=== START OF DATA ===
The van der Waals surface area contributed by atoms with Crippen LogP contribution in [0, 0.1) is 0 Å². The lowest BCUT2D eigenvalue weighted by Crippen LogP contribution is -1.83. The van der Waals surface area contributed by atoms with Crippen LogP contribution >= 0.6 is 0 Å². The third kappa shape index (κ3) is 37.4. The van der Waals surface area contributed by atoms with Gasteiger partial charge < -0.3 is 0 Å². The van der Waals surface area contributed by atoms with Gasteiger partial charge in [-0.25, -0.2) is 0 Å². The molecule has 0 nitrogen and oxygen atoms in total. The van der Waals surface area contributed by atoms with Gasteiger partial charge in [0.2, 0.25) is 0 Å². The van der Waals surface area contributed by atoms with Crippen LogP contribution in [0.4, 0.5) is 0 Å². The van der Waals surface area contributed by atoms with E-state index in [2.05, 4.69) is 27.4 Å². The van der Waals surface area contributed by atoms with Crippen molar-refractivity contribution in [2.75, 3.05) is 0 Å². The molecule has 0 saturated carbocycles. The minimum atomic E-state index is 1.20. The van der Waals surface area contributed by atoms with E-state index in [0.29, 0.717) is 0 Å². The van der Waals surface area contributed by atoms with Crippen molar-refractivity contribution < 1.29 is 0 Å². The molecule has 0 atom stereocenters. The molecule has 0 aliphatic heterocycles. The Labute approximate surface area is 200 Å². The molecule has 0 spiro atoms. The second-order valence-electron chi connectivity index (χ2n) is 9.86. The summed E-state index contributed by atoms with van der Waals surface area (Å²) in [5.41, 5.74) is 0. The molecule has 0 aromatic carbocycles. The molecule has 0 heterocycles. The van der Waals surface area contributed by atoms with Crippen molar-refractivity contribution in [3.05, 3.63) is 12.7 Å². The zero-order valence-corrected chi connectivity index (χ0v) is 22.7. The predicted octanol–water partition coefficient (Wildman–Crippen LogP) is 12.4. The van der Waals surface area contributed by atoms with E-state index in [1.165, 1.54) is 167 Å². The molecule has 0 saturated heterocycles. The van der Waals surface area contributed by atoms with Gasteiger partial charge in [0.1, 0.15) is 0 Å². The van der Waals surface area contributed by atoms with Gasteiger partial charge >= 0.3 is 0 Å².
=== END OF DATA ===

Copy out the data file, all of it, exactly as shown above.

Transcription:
The van der Waals surface area contributed by atoms with Crippen LogP contribution in [0, 0.1) is 0 Å². The lowest BCUT2D eigenvalue weighted by Crippen LogP contribution is -1.83. The van der Waals surface area contributed by atoms with Crippen LogP contribution >= 0.6 is 0 Å². The third kappa shape index (κ3) is 37.4. The van der Waals surface area contributed by atoms with Gasteiger partial charge < -0.3 is 0 Å². The van der Waals surface area contributed by atoms with Gasteiger partial charge in [-0.25, -0.2) is 0 Å². The molecule has 0 nitrogen and oxygen atoms in total. The van der Waals surface area contributed by atoms with Gasteiger partial charge in [0.2, 0.25) is 0 Å². The van der Waals surface area contributed by atoms with Crippen LogP contribution in [0.4, 0.5) is 0 Å². The van der Waals surface area contributed by atoms with E-state index in [2.05, 4.69) is 27.4 Å². The van der Waals surface area contributed by atoms with Crippen molar-refractivity contribution in [2.75, 3.05) is 0 Å². The molecule has 0 saturated carbocycles. The minimum atomic E-state index is 1.20. The van der Waals surface area contributed by atoms with E-state index in [0.29, 0.717) is 0 Å². The van der Waals surface area contributed by atoms with Crippen molar-refractivity contribution < 1.29 is 0 Å². The molecule has 0 atom stereocenters. The molecule has 0 aliphatic heterocycles. The Labute approximate surface area is 200 Å². The molecule has 0 spiro atoms. The second-order valence-electron chi connectivity index (χ2n) is 9.86. The summed E-state index contributed by atoms with van der Waals surface area (Å²) in [5.41, 5.74) is 0. The molecule has 0 aromatic carbocycles. The molecule has 0 heterocycles. The van der Waals surface area contributed by atoms with Crippen molar-refractivity contribution in [3.05, 3.63) is 12.7 Å². The zero-order valence-corrected chi connectivity index (χ0v) is 22.7. The predicted octanol–water partition coefficient (Wildman–Crippen LogP) is 12.4. The van der Waals surface area contributed by atoms with E-state index in [1.165, 1.54) is 167 Å². The molecule has 0 saturated heterocycles. The van der Waals surface area contributed by atoms with Gasteiger partial charge in [0.1, 0.15) is 0 Å². The van der Waals surface area contributed by atoms with Gasteiger partial charge >= 0.3 is 0 Å².